Belfast Telegraph

Government frustrated by delay in releasing Ibrahim Halawa from Egyptian jail

The Government has said it shares the frustration over the delays in the release of Ibrahim Halawa from prison in Egypt.

The 21-year-old from Dublin was cleared last month of all charges connected to mass protests in Cairo in August 2013 on the Muslim Brotherhood's so-called Day of Rage.

Mr Halawa's release was never likely to be immediate but next Monday marks four weeks since the verdict.

In a statement on the protracted release, the Department of Foreign Affairs said embassy officials in Cairo visited him in jail on Thursday.

Mr Halawa was said to be in good spirits and looking forward to returning to Ireland soon.

"The Egyptian authorities maintain that there is a process which must be followed in respect of all of the defendants in the trial, and that there are a number of steps remaining to be gone through," the department said.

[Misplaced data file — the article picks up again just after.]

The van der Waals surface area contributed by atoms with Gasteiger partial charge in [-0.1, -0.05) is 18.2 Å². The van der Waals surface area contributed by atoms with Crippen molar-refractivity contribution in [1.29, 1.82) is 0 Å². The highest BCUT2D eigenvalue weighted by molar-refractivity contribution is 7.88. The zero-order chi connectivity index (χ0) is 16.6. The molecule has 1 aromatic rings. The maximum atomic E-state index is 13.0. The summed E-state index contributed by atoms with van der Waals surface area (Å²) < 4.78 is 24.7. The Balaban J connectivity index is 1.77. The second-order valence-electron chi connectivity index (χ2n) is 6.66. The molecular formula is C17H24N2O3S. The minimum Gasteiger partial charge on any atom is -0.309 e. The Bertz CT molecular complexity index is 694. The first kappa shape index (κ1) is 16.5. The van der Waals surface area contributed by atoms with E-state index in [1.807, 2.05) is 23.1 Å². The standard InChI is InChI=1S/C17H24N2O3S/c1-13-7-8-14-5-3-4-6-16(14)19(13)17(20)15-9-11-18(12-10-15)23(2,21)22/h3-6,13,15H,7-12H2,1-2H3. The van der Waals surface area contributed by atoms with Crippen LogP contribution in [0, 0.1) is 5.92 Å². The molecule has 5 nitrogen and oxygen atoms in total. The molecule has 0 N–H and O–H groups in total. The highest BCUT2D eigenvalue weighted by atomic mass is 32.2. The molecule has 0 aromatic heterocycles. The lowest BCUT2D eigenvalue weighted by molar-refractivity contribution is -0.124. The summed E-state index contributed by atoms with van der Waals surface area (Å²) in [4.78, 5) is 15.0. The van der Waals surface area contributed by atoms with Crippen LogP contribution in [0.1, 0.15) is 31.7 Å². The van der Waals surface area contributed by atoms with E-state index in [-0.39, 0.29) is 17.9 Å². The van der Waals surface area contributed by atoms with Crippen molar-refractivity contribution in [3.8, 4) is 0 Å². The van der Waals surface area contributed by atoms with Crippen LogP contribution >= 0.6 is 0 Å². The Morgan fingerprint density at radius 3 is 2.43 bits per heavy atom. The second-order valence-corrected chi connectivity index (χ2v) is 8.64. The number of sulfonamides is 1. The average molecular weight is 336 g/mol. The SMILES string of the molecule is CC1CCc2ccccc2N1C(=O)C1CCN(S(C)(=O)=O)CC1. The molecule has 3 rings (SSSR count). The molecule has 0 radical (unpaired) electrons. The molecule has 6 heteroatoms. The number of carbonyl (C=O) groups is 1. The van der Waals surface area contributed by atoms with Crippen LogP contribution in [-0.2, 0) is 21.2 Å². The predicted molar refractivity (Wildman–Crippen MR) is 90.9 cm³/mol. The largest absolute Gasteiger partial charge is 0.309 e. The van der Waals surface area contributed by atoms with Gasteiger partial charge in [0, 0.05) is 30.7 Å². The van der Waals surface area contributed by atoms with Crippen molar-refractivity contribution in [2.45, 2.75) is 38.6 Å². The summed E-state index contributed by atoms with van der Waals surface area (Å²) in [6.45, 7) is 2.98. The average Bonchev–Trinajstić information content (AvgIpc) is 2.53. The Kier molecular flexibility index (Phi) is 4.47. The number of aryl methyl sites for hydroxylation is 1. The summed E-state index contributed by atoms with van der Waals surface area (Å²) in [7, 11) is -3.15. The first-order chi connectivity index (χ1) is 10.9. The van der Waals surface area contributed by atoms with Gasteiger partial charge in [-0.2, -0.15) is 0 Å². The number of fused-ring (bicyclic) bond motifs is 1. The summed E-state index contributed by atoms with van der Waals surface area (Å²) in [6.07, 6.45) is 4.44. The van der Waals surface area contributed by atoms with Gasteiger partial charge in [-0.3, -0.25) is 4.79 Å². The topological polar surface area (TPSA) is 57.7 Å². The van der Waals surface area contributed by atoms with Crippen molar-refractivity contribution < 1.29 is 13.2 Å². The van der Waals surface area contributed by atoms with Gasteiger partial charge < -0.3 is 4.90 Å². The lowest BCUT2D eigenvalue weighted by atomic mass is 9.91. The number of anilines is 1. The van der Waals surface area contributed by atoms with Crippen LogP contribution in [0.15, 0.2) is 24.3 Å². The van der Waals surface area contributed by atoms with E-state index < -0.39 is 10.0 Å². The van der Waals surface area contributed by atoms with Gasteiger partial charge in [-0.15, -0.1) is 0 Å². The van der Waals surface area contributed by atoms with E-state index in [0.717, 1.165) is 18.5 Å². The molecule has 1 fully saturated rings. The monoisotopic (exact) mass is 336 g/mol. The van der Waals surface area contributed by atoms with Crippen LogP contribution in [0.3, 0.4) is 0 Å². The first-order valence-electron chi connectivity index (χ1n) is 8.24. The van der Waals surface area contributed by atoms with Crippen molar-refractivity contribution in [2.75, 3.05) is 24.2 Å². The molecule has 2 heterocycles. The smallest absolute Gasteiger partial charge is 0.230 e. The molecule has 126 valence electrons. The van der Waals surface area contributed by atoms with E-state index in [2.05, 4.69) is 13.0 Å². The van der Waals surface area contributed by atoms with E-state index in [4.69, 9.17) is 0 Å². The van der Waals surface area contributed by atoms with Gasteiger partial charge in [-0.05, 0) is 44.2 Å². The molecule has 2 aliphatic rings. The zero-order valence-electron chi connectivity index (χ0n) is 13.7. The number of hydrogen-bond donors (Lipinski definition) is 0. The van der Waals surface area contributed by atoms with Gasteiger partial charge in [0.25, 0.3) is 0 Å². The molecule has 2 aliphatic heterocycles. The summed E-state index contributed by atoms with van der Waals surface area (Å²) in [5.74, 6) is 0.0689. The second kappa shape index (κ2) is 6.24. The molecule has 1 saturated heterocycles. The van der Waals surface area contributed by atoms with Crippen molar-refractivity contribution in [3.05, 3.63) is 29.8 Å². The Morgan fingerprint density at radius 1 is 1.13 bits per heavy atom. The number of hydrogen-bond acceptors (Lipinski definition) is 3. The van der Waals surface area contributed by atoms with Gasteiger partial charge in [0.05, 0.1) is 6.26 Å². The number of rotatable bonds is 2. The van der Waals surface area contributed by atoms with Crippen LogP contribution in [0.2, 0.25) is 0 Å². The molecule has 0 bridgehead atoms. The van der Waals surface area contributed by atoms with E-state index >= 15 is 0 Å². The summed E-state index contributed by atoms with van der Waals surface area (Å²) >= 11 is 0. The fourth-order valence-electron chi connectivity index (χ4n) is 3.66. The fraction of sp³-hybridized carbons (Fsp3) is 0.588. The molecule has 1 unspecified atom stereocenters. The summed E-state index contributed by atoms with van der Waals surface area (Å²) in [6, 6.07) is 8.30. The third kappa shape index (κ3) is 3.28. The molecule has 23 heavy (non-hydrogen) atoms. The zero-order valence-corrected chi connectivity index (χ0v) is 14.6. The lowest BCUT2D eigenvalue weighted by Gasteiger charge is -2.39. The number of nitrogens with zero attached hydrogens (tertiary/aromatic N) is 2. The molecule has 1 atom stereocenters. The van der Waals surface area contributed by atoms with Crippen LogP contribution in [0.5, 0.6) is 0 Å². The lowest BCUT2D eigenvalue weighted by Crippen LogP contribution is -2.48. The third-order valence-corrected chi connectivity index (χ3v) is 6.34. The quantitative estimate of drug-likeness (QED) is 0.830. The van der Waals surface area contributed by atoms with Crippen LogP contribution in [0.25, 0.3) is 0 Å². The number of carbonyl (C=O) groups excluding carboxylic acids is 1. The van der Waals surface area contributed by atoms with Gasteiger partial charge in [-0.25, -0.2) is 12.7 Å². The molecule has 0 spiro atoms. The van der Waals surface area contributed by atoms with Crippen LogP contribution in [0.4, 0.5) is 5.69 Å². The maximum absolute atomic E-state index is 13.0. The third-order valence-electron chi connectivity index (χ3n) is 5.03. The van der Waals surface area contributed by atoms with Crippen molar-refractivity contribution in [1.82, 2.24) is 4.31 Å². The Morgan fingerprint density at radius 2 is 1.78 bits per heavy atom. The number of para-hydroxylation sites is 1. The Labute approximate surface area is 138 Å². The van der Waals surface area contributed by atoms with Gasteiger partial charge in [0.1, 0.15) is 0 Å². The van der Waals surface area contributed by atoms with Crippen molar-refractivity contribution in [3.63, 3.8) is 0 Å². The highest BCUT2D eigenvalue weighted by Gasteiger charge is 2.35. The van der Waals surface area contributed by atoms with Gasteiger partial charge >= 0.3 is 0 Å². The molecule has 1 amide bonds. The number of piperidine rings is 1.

"The Irish authorities and Ibrahim's legal representatives are maintaining maximum pressure on the Egyptian authorities in relation to this process."

Taoiseach Leo Varadkar has written to Egyptian president Abdel Fattah el-Sisi asking him to help expedite the release.

Foreign Affairs Minister Simon Coveney has also been in direct contact with his counterpart Sameh Shoukry about the issue.

Mr Halawa, a student and son of a prominent Muslim cleric in Dublin - Sheikh Hussein Halawa - was jailed after being detained in a mosque near Ramses Square in Cairo four years ago amid protests over the removal of president Mohamed Morsi. He was 17 at the time.

He has been cleared of all charges in a mass trial of nearly 500 people.

It is understood part of the delay in Mr Halawa's release is that Egyptian authorities are processing all acquittals and sentences.

Travel documents will also have to be issued to allow him to return to Ireland.

His three sisters - Somaia, Fatima and Omaima - were also arrested during the crackdown but later released on bail and returned to Dublin and were acquitted following trial in absentia.

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